When you hear a couple is divorcing, one of the first questions people ask is “who is keeping the house?” Clients rarely ask the question that way. They more often ask, should I keep the house? Indeed, that is the better question because keeping the house is not always a good thing. Couples hardly ever fight about who gets to stay in the house.
During the Separation
In Pennsylvania, the party that stays in the house during the separation is responsible for paying the mortgage, taxes, and insurance. They would also have to pay the utilities and basic upkeep. There can be what’s called a “mortgage deviation” in certain circumstances. The deviation is a small “bump” in the interim support to assist the party paying the mortgage. Depending on the amount of the mortgage, a party can be left house poor if they remain in the home. If the party in the residence is the higher income earner, they must consider the amount of support they are paying to their spouse.
If your home has a relatively low mortgage, it may make sense to stay if it is less expensive than renting. Consider whether there are children and need to stay in the school district.
If neither of you can afford the house without the contribution from the other party’s income, consider placing the house on the market for sale. You can both live in the home until it sells provided this can be done safely and in a manner not detrimental to the children.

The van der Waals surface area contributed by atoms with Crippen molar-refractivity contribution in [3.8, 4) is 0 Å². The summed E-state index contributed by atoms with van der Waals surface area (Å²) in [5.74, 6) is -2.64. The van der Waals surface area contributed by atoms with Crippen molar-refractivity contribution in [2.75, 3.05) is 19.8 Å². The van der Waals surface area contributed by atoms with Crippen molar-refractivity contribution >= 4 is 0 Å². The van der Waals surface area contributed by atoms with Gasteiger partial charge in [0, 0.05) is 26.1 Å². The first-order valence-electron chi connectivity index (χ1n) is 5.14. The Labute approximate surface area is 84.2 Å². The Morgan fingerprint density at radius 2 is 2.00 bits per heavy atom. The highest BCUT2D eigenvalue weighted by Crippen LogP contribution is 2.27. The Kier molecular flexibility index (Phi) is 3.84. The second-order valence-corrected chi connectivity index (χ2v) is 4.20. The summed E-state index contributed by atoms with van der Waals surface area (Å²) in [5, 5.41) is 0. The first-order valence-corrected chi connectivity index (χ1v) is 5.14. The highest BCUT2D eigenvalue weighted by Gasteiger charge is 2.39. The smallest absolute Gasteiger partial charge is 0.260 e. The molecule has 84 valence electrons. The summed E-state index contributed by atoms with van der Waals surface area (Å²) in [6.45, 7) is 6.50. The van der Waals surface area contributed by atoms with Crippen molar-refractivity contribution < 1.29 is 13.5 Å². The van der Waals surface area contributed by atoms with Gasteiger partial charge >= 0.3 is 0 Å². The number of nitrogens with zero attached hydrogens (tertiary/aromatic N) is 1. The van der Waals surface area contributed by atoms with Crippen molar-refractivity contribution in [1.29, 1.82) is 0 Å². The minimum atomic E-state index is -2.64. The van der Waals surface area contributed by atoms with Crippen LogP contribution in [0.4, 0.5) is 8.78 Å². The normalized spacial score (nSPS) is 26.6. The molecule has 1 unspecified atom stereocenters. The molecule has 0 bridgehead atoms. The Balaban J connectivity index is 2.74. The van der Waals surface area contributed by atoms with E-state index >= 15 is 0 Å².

After the Divorce
After equitable distribution (division of property), it is important to keep in mind that the mortgage deviation goes away and the amount of support you are receiving or paying likely will reduce. If you are the dependent spouse, depending on your ability to earn, the cost of the upkeep of the home and the amount of guaranteed support, if may make sense to downsize. Also, consider your ability and willingness to do the upkeep on a larger home. Many client move to condos and townhouses so they can avoid yardwork historically done by their spouse.
As mentioned above, consider whether you need to stay in a particular school district and scout out the affordability of other homes in the district.
If you can afford to stay in a large, expensive, home, consider the lifestyle you would have. If you downsize, you may be able to use the extra cash to go on nice vacations, help children with college, or just work less. You may also want to save the extra support money for when your alimony or child support ends.
Another consideration is whether you will be required to remove your spouse’s name from the mortgage. Is this feasible given your income and credit history? Also, the equity in the residence will likely offset assets your spouse will receive in equitable distribution consideration of you keeping the house. Would you rather have the cash or the retirement assets?
I sometimes hear clients say they want to stay in a particular home because of the children. I understand that concern. In my experience, children care more about who they are with than where they are. Children want a loving, stable home.
Obviously, every situation is different. If you would like to discuss your situation, here is how to get started.